Sunday, September 8, 2013

Land Reforms

In simple terms, land reforms refers to the distribution of land in the favour of 'tiller of the soil'. Land Reforms were started in India post-Independence to improve the productivity of agriculture and make an equitable distribution of land keeping in view the socialist vision of society.

The land reform programme had several components - abolition of intermediaries, ceiling of land holdings, provision of security of tenure for peasant-tenants etc. It was realized that transferring land to the tiller would incentivise them to make improvement on their land, thereby raising the productivity of land.

However, it succeeded only to the extent of abolition of intermediaries. Ceiling legislation could not register much success owing to loopholes in legislation. The programme gradually faded out after Green Revolution was introduced which made India self-sufficient in food grains.

In recent times, land reforms have again appeared to the forefront as the gains from Green Revolution seem to be fading out.

Need for Land Reforms
In India, 70 percent of the population resides in rural areas with majority depending on land-based activities for their livelihood. In fact, rural poverty in India is interlinked with landlessness. The landless are highly vulnerable to exploitation. Effective land reforms can bring out a decrease in the magnitude of landlessness and consequently, rural poverty. Based on the premises of equity and increased agricultural productivity, they have the potential to enhance the food security of the nation.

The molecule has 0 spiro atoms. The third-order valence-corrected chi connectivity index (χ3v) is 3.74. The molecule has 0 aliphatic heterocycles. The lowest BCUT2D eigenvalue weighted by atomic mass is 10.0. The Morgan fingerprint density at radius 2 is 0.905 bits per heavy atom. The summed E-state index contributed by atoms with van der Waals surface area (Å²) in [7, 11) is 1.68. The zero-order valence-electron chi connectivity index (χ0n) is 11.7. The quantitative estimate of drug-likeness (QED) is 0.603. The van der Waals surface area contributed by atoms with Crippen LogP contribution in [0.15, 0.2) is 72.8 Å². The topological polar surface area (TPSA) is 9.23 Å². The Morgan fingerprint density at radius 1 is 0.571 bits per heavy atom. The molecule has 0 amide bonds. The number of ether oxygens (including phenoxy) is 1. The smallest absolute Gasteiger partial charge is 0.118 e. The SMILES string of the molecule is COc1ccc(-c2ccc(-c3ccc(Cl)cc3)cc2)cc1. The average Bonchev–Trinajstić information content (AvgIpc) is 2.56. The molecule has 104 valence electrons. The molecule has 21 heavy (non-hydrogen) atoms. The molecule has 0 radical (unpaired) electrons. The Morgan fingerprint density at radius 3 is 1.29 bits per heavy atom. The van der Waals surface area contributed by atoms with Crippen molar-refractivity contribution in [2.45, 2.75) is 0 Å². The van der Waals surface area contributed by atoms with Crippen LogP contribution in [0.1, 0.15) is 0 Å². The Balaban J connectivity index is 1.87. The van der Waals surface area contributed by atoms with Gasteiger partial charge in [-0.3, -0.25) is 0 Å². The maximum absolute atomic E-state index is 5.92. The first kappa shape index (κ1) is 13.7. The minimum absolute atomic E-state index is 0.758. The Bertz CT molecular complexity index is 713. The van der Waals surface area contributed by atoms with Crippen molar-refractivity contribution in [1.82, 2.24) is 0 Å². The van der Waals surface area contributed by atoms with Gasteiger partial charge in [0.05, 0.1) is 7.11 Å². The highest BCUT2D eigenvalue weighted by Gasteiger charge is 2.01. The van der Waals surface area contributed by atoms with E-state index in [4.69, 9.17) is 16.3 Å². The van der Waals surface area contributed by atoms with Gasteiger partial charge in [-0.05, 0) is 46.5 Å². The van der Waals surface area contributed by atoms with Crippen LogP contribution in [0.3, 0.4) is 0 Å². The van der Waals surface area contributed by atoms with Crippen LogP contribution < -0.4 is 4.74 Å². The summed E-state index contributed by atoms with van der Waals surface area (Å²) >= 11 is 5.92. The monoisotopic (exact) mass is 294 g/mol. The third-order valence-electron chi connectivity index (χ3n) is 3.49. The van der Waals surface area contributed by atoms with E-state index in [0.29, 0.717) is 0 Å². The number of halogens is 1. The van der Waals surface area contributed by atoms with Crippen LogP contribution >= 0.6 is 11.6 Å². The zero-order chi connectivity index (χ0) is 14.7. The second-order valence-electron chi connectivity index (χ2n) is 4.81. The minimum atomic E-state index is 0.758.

Article 39(b) of the Indian Constitution directs the Indian State to ensure that the ownership and control of material resources of the community are so distributed so as to subserve the common good. So, the Indian State is under an obligation to ensure that distribution of land is more equitable.

How to carry out land reforms in the Indian context?
a) Enormous political will is the key to success of this programme as has been witnessed earlier that State Government that were more committed have been able to push through it.
b) Grassroots-level participation is needed in boundary demarcations, opinion recording and complaints resolution
c) Civil Society can be actively engaged in transfer of technology and promotion of entrepreneurship in our villages
d) Safeguards need to be put in place to ensure that the distributed land is protected from land grabs
e) The distributed land needs to be productive and government must provide for a comprehensive package of support services such as credit, market access, infrastructure facilities along with the land reforms

Land Reforms need to be pursued vigorously so that gains in productivity can be accrued from it as well as leading to an equitable distribution of land resulting in reduction of rural poverty and greater rural prosperity. 

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